Ukraine’s Nuclear Regulatory Leadership Visits Holtec to Confer on Major Safety Issues Related to Monitored Storage and Transport of Used Nuclear Fuel

Ukraine’s recently appointed Chairman of SNRIU (nation’s regulatory authority), Mr. Sergiy Bozhko, Mr. Igor Shevchenko, President of SSTC (regulator’s national consultant), and their aides visited Holtec International’s Marlton, New Jersey operations center on July 21 to familiarize Holtec with their reconfigured licensing review structure for increased effectiveness. The visitors also conferred with Holtec’s specialists on contemporary issues of generic interest pertaining to the long-term safety of the growing global inventory of spent nuclear fuel. It should be noted that Ukraine, having suffered the catastrophe of Chernobyl, enforces the most stringent dry storage regulations in the world. The country requires all spent fuel to be stored in double wall multi-purpose canisters (DWC). Ukraine also limits the fuel cladding temperature to a lower value than those allowed in many other countries.

Delegates from Ukraine meet with specialists from Holtec International. Pictured in the front row (L-R) are: second from left Mr. Igor Shevchenko (President, SSTC), third from left Mr. Sergiy Bozhko (Chairman, SNRIU), and fourth from left Dr. Kris Singh (CEO, Holtec).
Delegates from Ukraine meet with specialists from Holtec International. Pictured in the front row (L-R) are: second from left Mr. Igor Shevchenko (President, SSTC), third from left Mr. Sergiy Bozhko (Chairman, SNRIU), and fourth from left Dr. Kris Singh (CEO, Holtec).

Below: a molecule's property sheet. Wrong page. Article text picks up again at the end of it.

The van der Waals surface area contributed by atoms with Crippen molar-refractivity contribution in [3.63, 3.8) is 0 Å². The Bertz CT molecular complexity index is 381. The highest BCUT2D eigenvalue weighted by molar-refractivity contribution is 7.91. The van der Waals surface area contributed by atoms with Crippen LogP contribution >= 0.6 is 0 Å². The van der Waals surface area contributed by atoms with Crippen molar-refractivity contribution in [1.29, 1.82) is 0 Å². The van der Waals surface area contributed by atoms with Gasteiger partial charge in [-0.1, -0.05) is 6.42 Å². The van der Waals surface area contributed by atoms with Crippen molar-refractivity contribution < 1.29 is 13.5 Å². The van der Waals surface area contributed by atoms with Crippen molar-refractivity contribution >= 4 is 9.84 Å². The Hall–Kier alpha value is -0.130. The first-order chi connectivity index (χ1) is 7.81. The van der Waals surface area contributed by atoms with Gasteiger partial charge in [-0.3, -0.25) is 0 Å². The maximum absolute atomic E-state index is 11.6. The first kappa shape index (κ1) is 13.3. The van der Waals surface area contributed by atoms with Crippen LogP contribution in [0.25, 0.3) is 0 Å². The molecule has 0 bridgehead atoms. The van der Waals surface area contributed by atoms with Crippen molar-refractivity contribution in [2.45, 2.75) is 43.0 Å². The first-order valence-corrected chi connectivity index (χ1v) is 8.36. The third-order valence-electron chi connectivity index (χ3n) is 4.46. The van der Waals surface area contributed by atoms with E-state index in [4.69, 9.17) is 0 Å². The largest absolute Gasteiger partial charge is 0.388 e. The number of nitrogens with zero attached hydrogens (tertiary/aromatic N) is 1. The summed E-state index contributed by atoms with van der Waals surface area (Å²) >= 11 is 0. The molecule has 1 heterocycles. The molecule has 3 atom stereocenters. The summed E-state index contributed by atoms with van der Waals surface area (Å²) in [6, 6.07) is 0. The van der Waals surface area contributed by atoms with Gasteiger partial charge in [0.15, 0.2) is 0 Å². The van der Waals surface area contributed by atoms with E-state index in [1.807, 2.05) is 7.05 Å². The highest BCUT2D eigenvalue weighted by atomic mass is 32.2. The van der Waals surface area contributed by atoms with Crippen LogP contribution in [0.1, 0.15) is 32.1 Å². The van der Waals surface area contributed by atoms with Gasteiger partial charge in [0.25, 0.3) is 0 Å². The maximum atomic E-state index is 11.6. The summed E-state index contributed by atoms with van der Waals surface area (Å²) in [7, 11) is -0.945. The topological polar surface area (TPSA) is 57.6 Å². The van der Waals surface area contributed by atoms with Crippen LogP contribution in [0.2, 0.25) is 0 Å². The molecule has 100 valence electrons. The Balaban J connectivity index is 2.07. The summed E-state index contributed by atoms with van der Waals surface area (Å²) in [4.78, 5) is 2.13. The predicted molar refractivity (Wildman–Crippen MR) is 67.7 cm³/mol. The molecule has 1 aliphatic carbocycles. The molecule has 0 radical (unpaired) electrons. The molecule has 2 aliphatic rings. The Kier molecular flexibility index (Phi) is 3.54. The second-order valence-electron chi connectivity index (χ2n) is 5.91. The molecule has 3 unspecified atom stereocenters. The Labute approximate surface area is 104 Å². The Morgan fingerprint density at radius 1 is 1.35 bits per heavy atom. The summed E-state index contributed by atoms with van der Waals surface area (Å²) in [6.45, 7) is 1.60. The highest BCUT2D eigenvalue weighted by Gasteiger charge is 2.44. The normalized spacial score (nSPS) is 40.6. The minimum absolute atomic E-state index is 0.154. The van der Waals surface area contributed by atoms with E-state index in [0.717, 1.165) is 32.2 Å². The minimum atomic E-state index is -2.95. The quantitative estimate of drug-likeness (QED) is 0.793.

Holtec is designing spent fuel storage and transport systems for both of Ukraine’s ongoing dry storage projects: Chernobyl Dry Storage and the National Central Storage Facility. At the present time, Ukraine lacks an autonomous storage capability and is forced to ship most of its spent fuel to Russia. Both projects have certain elements of uniqueness. The Chernobyl project requires dividing over 21,000 fuel assemblies into 42,000 fuel bundles in a custom engineered “Hot Cell.” The Central storage project, which will be located in the Chernobyl Exclusion Zone, involves shipping of relatively hot DWCs (approximately 38kW heat load) that include a certain quantity of high burnup fuel. These DWCs will be transferred from Ukraine’s three multi-unit nuclear sites to the Ukrainian Parliament’s authorized central storage facility in Chernobyl.

In the meeting, the visiting Ukrainian officials outlined sweeping reforms in the country’s regulatory review process which will align their modus operandi closely with the USNRC’s and sharpen their conduct of safety focused and risk informed reviews. Holtec’s specialists predict that the new rules of engagement will be of huge benefit in streamlining the licensing of Ukraine’s nuclear projects.

Additional discussion centered around certain contemporary issues of interest such as using forced gas dehydration to protect high burnup fuel from damage during the drying process and the advisability of “canning” it, i.e., enclosing it in additional canisters for increased criticality safety during transport.

The Ukrainian delegation are also meeting with NRC and DOE officials in Washington, D.C. this week.

Media Files: HH 29.14

Written by Amy Grant

Amy Grant is a graphic designer and web developer. She is the founder of the Southwark Historical Society, a volunteer based group that studies the Southwark Historical District located in Philadelphia, Pennsylvania.